Implementing safety programs, whether mandated or aspiration-based, can be a difference-maker for organizations today. Employees at all levels must be on board with these changes.
Some workplaces are naturally more dangerous than others – all have their risks. Since there is no surefire way to take all the danger out of a business environment, the next best thing is the promotion of safety as a central part of company culture. If organizations consider the physical and mental health of employees to be a major priority, the positive effects can spread to the whole company.
These values don’t appear spontaneously. Influential employees in leadership and HR teams need to spearhead the issues, and every employee should be aware of the measures being implemented. No matter where you fit into the organizational framework, you likely have some role to play in making the workplace safer, whether that means drafting policies or simply carrying them out effectively.
Part of corporate responsibility
A company’s obligation to give its employees a safe workplace, and to look after their well-being in general, is part of its corporate responsibility, as Triple Pundit contributor Anna Johansson pointed out. Leaders trying to create conscientious businesses may wind up their efforts after working out programs for the local community and creating better conditions in the supply chain. Those two goals are valid, but so is the protection of the organization’s own personnel.
Truly attentive companies can look after their teams on a regular basis, folding this action into everyday operations. According to Johansson, this approach has been put to successful use by Japanese electronics giant Casio, which uses proactive health initiatives and screenings to boost morale and make employees more productive. This kind of approach to health and safety, with leaders actively engaging their workers, could promote the bond between company and employee, as well as directly impact well-being.
The importance of buy-in
Some industries are home to many workplace safety rules, and have no choice but to take action and protect their workers. These organizations shouldn’t take their programs for granted just because they are based on hard-and-fast rules, however. These efforts can and should be carried out with the same level of effort as optional and proactive safety campaigns.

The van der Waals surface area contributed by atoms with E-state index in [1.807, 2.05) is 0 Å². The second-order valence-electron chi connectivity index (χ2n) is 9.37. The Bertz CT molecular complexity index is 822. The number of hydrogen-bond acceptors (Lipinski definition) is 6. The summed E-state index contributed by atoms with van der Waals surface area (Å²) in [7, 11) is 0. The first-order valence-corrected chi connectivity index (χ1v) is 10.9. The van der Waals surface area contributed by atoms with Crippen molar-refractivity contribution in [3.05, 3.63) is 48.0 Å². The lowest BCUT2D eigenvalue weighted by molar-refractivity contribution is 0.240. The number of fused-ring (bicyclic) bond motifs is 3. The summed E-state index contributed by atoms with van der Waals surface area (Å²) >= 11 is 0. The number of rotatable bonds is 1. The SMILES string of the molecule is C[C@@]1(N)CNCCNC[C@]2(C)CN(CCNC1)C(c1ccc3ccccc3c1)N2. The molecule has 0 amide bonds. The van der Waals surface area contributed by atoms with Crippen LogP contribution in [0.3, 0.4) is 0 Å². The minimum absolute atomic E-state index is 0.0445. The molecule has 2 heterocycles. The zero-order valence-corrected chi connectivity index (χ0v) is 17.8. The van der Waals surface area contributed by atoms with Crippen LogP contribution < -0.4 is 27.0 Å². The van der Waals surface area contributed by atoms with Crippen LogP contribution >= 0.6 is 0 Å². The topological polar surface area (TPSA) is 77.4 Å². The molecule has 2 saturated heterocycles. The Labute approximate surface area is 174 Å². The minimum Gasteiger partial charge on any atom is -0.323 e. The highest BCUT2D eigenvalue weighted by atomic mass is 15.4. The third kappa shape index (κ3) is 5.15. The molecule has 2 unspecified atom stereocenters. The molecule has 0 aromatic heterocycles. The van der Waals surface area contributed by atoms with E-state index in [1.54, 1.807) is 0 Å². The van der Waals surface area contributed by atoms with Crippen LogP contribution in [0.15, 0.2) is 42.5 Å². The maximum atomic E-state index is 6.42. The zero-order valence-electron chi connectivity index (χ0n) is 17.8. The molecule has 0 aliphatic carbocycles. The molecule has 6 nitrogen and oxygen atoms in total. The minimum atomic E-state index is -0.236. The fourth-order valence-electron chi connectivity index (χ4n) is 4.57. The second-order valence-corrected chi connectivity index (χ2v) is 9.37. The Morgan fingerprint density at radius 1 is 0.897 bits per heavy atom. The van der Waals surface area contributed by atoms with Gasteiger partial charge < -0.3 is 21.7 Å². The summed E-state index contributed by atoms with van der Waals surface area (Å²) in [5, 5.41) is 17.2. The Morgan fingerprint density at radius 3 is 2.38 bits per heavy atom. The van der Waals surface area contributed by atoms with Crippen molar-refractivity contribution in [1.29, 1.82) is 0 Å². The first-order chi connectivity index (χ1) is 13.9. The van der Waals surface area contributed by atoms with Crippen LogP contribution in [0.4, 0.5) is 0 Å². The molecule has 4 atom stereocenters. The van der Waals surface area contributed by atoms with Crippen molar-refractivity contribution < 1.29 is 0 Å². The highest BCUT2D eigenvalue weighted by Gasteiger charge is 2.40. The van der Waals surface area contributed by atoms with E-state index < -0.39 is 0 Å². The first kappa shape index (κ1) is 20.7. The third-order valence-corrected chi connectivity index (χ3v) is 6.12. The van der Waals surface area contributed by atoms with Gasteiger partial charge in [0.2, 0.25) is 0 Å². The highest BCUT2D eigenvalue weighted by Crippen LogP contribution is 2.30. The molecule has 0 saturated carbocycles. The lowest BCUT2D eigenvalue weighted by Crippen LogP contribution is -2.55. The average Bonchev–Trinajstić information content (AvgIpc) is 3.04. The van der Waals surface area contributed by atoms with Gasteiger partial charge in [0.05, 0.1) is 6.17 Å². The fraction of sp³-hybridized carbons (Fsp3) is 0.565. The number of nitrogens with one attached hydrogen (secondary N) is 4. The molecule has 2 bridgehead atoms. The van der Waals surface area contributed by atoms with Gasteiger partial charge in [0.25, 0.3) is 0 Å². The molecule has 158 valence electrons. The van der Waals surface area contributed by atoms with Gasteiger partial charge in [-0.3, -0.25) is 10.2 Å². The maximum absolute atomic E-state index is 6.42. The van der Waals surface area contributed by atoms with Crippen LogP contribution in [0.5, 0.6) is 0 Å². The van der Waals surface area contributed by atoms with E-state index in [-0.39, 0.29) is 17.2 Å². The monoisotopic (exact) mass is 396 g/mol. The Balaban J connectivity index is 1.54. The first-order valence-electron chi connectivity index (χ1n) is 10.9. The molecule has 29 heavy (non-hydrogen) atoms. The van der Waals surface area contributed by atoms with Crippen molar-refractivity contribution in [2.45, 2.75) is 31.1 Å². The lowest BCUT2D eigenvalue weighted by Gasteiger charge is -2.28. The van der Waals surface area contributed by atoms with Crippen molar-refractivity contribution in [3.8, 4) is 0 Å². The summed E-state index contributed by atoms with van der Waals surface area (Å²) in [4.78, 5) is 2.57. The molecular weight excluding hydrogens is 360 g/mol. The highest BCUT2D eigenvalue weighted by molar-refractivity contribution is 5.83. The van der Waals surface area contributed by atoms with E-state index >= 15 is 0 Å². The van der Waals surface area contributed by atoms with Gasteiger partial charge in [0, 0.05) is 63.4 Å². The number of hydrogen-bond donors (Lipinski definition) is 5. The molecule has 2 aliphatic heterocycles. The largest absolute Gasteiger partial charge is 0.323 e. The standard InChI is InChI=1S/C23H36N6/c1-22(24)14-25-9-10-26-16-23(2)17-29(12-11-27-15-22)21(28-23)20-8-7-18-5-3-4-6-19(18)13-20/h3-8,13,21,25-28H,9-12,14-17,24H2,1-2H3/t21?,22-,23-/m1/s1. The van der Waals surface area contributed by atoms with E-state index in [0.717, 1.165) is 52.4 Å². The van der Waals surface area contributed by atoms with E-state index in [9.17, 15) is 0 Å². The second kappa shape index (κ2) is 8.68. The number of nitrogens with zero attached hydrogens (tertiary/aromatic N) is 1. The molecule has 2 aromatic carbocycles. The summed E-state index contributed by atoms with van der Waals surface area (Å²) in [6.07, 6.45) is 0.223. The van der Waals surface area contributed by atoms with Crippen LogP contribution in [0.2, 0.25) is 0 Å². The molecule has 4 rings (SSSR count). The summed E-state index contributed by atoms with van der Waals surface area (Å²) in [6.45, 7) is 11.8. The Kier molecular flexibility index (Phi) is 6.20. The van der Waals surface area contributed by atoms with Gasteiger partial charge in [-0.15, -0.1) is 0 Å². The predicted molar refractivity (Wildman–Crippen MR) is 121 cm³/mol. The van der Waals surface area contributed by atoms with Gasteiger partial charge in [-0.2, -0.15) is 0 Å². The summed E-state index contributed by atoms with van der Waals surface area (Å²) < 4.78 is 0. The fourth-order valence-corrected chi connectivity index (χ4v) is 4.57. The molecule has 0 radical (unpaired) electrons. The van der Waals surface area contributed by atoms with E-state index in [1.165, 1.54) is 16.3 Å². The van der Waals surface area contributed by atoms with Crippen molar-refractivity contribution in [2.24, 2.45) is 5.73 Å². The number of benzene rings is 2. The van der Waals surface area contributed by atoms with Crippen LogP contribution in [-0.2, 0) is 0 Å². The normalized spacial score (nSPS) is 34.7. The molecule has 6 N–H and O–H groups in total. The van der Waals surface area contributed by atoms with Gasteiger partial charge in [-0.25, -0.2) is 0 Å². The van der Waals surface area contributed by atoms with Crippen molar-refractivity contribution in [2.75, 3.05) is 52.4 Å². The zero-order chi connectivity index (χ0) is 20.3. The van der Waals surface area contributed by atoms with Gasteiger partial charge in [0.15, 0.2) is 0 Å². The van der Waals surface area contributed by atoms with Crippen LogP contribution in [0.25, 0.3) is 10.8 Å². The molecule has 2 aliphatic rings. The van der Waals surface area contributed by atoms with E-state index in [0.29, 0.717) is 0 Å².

The Society of Human Resources Management pointed out that when it comes to programs that are mandated instead of optional, companies should be sure to attain buy-in and engagement from the workers who are going to be subject to the plans. Such efforts are designed to keep them safe, but if employees feel no ownership over such plans, they may feel more like they are being forced into practices they don’t like or that were designed without respect for their abilities.
No matter what kind of health and wellness approach your company takes, this concept is important – a program implemented without buy-in and approval from the workforce in general seems bound to fail. Getting workers to follow along with processes which they understand will naturally be an easier process than strictly enforcing rules they don’t care about.
Learn to lead
Becoming a company with a greater health and wellness focus is a worthy goal for any organization today. No matter what role you play in this process, you’re going to need some training of your own. This is where the courses offered by MasteryTCN can help. With offerings covering a spectrum of workplace health and safety needs, including the process of creating a safety-first culture, these are essential learning tools for organizations trying to get on the right track.
When leaders know what to do, improvements to company culture can move forward. Processes such as choosing relevant initiatives and encouraging workers of all levels to get on board with these new programs are vital steps to take. Without them, safety improvements may be fleeting or fail to take hold.